Influence of probiotics on growth performance

Several studies have been illustrated that probiotics promote growth performance in the poultry production system compared with non-supplement diets (Kalavathy et al. 2003; Mountzouris et al. 2010; Shim et al. 2010). Midilli and Tuncer (2001) showed significantly improved growth performance in broiler that administered with probiotic orally. Administration of probiotics in diets enhances organic acid production like lactic acid can prevent the gastrointestinal disorders and improve feed efficiency. Therefore, it was observed a significant improve in weight gain between 21day and 42 day in broiler (Jin et al. 1998). However, some studies reported that probiotics had no influence on food consumption, but it improve growth rate and carcass weight of broiler (Djouvinov et al. 2005a; Djouvinov et al. 2005b). From the best of my knowledge there is limited information about the effective doses of probiotics that used in poultry and animal production systems. Meanwhile, the application of probiotics on poultry production differs than animal production because of difference of their life span and physiological status. Furthermore, the impact of probiotics poultry health and their productivity depends on many factors such as the type of probiotic (lactobacilli, bifidobacteria, yeasts, …), the daily dose, the timing and the frequency of daily administration, the method of delivery, the duration of administration, and the viability of the probiotic. It is very important to keep the viability of probiotic from destroying the external factors via microencapsulation.



This article attempted to spot an overview on the modes of action of probiotics and their impacts on biochemical parameters and growth performance. Recently, many research centers focused the importance of probiotics usage as antibiotic substitution. Moreover, probiotics have a significant potential effect for different diseases. Several important mechanisms demonstrate the antagonistic effect of probiotics on pathogens including competition on adhesion receptors, competition for available nutrients and production inhibitory substances, improvement the gut epithelial barrier function, degradation and neutralization of toxins and immune-stimulatory effect. Biochemically, probiotics have beneficial effect in treatment of chloesterolemia and alleviation of blood glucose. It is necessary for enhancement the poultry resistance to bacterial and viral diseases through promoting the immune response to the pathogens. It was recommended that dietary inclusion of probiotics from 21 day to 42 day of age in broiler chicken, while it had a significant effect on growth performance. The efficacy of probiotic depends on the type of bacteria present in probiotic, dose (107-1010 CFU/bird/day) and types of the gastrointestinal microbial population.

Ahmed A. (2006). Effect of probiotics on broilers performance Int. J. Poul. Sci. 5, 593-597.

Alkhalf A., Alhaj M. and Al-Homidan I. (2010). Influence of probiotic supplementation on immune response of broiler chicks. Egyptian Poult. Sci. 30, 271-280.

Al-Salami H., Butt G., Fawcett J.P., Tucker I.G., Golocorbin-Kon S. and Mikov M. (2008). Probiotic treatment reduces blood glucose levels and increases systemic absorption of gliclazide in diabetic rats. European J. Drug Metab. Pharmacokinet. 33, 101-106.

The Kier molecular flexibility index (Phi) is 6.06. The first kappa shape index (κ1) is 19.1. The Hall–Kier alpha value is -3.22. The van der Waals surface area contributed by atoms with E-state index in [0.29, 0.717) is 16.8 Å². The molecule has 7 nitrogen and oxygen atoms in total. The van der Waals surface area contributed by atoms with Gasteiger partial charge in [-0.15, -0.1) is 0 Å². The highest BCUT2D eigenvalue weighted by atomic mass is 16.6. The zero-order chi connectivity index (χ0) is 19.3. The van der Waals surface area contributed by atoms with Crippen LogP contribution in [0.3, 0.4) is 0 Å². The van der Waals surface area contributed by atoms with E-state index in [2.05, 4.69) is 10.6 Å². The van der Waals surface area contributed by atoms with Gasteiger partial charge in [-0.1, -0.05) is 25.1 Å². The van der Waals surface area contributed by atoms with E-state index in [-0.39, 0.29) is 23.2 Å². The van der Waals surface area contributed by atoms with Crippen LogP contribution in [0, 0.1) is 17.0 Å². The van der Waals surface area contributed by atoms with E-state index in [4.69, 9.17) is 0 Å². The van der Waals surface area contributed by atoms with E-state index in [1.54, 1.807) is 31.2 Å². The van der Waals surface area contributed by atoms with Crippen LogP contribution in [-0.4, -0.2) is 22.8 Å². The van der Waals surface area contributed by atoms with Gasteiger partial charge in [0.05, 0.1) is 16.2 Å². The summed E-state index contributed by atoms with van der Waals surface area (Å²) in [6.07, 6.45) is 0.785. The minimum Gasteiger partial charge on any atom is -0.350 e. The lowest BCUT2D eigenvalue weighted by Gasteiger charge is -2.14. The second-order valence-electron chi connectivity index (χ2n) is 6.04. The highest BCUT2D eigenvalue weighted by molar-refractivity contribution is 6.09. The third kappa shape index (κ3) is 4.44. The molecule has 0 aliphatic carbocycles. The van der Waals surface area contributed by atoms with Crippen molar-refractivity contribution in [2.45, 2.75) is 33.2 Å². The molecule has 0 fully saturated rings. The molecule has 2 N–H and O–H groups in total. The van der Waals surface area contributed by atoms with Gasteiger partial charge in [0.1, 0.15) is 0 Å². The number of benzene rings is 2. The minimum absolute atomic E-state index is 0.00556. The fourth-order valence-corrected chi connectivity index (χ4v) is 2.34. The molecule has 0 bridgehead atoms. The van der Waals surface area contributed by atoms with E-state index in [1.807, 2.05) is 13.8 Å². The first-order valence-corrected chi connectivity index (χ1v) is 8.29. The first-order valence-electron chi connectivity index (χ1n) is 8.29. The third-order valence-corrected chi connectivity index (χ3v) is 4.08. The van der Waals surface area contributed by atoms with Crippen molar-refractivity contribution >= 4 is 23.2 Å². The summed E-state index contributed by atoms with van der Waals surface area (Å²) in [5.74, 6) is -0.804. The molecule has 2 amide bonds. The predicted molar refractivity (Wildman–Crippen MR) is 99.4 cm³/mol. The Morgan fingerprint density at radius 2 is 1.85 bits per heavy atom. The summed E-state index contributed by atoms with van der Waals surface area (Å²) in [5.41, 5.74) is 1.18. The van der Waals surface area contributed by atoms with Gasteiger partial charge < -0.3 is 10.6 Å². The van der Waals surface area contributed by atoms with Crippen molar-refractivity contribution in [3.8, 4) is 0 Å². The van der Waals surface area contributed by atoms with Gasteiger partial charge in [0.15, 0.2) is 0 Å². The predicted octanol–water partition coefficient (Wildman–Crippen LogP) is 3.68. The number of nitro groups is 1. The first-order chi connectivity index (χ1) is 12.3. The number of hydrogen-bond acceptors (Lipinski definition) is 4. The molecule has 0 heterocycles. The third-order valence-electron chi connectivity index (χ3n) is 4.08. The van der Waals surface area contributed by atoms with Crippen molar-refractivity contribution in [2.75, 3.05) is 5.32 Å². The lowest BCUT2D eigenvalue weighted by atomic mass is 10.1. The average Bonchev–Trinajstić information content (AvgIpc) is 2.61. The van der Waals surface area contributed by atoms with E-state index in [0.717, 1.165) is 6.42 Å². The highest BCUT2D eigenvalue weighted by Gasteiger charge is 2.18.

Anjum A. (1998). Layer production with EM-technology. Pp. 28-35 in Proc. 7th Int. Conf. Technol. Effect. Microorgan.,Bali, Indonesia.

Asemi Z., Zare Z., Shakeri H., Sabihi S.S. and Esmaillzadeh A. (2013). Effect of multispecies probiotic supplements on metabolic profiles, hs-CRP, and oxidative stress in patients with type 2 diabetes. Ann. Nutr. Metab. 63, 1-9.

Bajaj B.K., Claes I.J. and Lebeer S. (2015). Functional mechanisms of probiotics. J. Microbiol. Biotechnol. Food Sci. 4, 321-327.

Bedford M.R. and Schulze H. (1998). Exogenous enzymes for pigs and poultry. Nutr. Res. Rev. 11, 91-114.

Begley M., Hill C. and Gahan C.G. (2006). Bile salt hydrolase activity in probiotics. Appl. Environ. Microbiol. 72, 1729-1738.

Belenguer A., Duncan S.H., Calder A.G., Holtrop G., Louis P., Lobley G. and Flint H.J. (2006). Two routes of metabolic cross-feeding between Bifidobacterium adolescentis and butyrate-producing anaerobes from the human gut. Appl. Environ. Microbiol. 72, 3593-3599.

Bene K.P., Kavanaugh D.W., Leclaire C., Gunning A.P., MacKenzie D.A., Wittmann A., Young I.D., Kawasaki N., Rajnavolgyi E. and Juge N. (2017). Lactobacillus reuteri surface mucus adhesins upregulate inflammatory responses through interactions with innate C-type lectin receptors. Front. Microbiol. 8, 321-326.

Bermudez-Brito M., Plaza-Diaz J., Munoz-Quezada S., Gomez-Llorente C. and Gil A. (2012). Probiotic mechanisms of action. Ann. Nutr. Metab. 61, 160-174.

Bujalance C., Jiménez-Valera M., Moreno E., Ruiz-López M. D., Lasserrot A. and Ruiz-Bravo A. (2014). Lack of correlation between in vitro antibiosis and in vivo protection against enteropathogenic bacteria by probiotic lactobacilli. Res. Microbiol. 165, 14-20.

Chiang Y.R., Ismail W., Heintz D., Schaeffer C., Van Dorsselaer A. and Fuchs G. (2008). Study of anoxic and oxic cholesterol metabolism by Sterolibacterium denitrificans. J Bacteriol. 190, 905-914.

Chichlowski M., Croom J., McBride B.W., Daniel L., Davis G. and Koci M.D. (2007a). Direct-fed microbial PrimaLac and salinomycin modulate whole-body and intestinal oxygen consumption and intestinal mucosal cytokine production in the broiler chick. Poult. Sci. 86, 1100-1106.

Chichlowski M., Croom W.J., Edens F.W., McBride B.W., Qiu R., Chiang C.C., Daniel L.R., Havenstein G.B. and Koci M.D. (2007b). Microarchitecture and spatial relationship between bacteria and ileal, cecal, and colonic epithelium in chicks fed a direct-fed microbial, PrimaLac, and salinomycin. Poult. Sci. 86, 1121-1132.

Cutting S.M. (2011). Bacillus probiotics. Food Microbiol. 28, 214-220.

Das H.K., Medhi A.K. and Islam M. (2005). Effect of probiotics on certain blood parameter and carcass characteristics of broiler chicken. Indian J. Poult. Sci. 40, 83-86.

Dhama K. and Singh S.D. (2010). Probiotics improving poultry health and production: An overview. Poult. Punch. 26(3), 41-46.